A request to this effect had been made by the Indian Drug Manufacturers Association (IDMA) to enable shipments already on the way to India to be cleared without registration.
Under a notification issued last year by the ministry of health and family welfare, the manufacturing premises of foreign drug manufacturers and the individual drugs had to be registered. The notification is due to be operational from January 1, 2003.
The IDMA had sought clarification from the DCGI if goods shipped before December 31, 2002 but landing after January 1, 2003 would be exempt from this registration. The latter had earlier stated that the same would be considered on a case to case basis, followed by a categorical No sometime later. Sources said the DCGI Ashwini Kumar had finally agreed for a three-month extension after repeated requests from industry, to be notified on the next working day.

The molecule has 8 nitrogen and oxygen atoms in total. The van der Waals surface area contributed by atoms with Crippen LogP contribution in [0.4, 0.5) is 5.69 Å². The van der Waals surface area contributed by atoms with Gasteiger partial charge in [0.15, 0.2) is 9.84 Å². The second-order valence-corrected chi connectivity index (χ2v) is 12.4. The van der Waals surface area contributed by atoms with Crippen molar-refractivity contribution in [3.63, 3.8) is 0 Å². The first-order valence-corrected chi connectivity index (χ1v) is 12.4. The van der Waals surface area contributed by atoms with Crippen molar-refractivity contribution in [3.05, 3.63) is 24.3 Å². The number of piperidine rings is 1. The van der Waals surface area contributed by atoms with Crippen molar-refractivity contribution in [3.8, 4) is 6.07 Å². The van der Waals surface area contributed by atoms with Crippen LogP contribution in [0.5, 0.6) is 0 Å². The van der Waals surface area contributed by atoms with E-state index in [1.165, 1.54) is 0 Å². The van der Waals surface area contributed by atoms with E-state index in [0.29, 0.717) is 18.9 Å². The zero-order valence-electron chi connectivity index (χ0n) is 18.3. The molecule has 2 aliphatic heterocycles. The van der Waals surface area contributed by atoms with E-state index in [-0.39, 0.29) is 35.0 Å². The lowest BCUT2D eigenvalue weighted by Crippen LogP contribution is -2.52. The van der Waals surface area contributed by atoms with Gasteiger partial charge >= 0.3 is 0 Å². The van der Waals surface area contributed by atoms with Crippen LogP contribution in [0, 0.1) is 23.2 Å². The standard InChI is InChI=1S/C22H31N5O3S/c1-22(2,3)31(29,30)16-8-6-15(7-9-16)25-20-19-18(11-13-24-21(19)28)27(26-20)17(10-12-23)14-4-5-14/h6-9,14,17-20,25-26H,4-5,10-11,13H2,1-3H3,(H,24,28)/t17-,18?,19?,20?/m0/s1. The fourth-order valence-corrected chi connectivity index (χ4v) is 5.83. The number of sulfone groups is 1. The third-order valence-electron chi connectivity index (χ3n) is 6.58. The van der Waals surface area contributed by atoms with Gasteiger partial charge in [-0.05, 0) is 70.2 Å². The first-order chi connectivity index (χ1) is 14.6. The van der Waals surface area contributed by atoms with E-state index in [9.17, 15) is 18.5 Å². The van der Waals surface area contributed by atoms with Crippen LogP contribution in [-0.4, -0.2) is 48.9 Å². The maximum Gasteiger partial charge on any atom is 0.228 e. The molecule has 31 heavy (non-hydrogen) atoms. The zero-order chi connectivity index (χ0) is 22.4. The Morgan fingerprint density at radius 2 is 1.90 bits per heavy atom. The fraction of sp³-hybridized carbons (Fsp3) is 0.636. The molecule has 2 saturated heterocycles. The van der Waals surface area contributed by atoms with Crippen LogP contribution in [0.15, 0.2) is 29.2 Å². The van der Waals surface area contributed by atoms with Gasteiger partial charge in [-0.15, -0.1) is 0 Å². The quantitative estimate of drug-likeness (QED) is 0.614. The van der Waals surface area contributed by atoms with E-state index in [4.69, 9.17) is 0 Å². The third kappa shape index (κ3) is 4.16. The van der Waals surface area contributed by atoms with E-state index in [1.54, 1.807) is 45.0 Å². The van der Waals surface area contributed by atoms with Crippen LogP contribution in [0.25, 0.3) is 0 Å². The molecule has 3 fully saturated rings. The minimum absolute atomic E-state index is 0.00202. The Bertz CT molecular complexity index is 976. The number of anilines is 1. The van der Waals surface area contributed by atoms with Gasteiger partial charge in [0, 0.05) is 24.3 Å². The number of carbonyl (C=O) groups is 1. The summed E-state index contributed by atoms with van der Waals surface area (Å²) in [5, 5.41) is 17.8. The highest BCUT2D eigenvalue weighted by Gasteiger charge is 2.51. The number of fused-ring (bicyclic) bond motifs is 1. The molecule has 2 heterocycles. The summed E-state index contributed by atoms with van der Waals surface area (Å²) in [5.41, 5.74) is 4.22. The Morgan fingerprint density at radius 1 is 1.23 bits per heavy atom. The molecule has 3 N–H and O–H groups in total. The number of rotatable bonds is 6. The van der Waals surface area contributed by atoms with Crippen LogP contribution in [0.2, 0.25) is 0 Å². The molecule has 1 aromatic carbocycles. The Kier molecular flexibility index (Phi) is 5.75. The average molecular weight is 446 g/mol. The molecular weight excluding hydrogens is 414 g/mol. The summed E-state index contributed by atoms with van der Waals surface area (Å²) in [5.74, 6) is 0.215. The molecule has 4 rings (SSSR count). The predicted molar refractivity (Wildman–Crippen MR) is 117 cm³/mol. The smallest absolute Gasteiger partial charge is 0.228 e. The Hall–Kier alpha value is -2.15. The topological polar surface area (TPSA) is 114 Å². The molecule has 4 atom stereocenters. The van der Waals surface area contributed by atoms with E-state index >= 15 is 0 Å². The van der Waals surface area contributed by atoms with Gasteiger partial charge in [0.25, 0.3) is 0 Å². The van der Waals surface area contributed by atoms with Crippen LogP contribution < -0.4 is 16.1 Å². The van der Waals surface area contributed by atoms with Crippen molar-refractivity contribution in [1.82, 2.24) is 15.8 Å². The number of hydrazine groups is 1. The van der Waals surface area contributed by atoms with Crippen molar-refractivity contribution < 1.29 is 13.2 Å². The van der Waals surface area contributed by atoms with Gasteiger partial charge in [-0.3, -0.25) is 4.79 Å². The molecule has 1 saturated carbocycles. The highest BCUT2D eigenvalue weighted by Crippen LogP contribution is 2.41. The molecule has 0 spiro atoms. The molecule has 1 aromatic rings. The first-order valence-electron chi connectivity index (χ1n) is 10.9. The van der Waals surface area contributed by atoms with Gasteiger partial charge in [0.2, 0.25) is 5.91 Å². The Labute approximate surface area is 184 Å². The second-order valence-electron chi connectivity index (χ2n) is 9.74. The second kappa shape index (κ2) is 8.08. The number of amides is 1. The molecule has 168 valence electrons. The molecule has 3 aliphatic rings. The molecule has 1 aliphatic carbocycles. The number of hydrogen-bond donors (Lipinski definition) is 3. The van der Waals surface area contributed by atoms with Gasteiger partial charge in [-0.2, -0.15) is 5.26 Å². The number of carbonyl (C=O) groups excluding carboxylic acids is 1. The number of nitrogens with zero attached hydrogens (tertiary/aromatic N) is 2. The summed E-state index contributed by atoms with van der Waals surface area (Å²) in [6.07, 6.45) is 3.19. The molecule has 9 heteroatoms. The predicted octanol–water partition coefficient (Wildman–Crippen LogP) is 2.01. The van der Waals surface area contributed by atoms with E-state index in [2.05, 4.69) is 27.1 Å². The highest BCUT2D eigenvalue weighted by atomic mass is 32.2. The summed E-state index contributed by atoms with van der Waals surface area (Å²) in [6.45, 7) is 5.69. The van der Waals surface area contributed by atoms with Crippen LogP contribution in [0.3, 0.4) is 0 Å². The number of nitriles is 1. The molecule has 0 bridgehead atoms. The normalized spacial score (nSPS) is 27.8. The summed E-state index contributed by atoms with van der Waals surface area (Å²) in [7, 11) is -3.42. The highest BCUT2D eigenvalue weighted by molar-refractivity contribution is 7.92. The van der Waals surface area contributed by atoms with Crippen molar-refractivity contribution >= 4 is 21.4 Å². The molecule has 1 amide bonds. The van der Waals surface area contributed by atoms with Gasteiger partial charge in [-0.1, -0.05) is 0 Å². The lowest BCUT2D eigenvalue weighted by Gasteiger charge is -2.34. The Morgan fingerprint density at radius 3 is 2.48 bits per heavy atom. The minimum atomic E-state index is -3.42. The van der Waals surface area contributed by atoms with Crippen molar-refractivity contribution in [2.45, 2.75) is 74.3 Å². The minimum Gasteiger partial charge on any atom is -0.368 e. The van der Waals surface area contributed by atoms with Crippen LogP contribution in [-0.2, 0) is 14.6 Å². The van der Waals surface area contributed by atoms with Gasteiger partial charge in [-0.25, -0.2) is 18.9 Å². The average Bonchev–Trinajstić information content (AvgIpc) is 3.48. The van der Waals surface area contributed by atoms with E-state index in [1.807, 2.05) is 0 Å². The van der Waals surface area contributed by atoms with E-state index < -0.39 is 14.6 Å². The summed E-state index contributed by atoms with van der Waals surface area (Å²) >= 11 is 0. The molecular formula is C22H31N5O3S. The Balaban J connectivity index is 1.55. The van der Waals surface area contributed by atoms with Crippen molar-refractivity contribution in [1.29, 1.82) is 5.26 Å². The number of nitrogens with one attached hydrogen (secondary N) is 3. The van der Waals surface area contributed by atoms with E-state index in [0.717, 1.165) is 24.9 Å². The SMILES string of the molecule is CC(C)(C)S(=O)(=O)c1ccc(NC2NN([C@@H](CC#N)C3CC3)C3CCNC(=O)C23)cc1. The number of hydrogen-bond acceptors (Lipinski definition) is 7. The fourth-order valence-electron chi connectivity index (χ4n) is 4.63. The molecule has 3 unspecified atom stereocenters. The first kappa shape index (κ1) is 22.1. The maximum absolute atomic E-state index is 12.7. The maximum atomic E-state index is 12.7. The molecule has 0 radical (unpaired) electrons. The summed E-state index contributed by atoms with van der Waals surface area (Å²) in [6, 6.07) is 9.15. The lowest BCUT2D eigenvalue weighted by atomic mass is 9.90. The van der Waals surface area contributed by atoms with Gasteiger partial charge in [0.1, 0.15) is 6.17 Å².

An IDMA spokeperson told FE that the association supported the registration of imported drugs in principle to keep the marketplace free from sub-standard and spurious goods being imported from countries like China. Application for registration can be made by authorised agents of the manufacturers in India. Further, according to these new rules, import licence will be required for all types of drugs instead of only schedule C and C(1) and schedule X drugs currently.
The rules also allow for inspection of the facilities of a foreign manufacturing facility by the Indian drug authorities for a fee of $5,000 (Rs 2.5 lakhs). A fee of $1,500 (Rs 75,000) and $1,000 (Rs 50,000) will be charged for registration of overseas manufacturers premises and every individual drug respectively.
The authorities had advised all manufacturers and importers to obtain registration certificates before March 31 and import licences by September 30 to provide for enough lead time for applications to be processed. These registration requirements are similar to practices being followed in many other countries, affecting Indian manufacturers exporting overseas too.
Another fear expressed by the industry was the possibility of a shortage of certain drugs in the market where the manufacturers were either not responding to the new requirments or were being slow in doing so. The DCGI expressed confidence there were sufficient buffer stocks in the country to prevent shortages or sharp rise in prices. But should such a situation arise, registration rules may be relaxed on a case to case basis.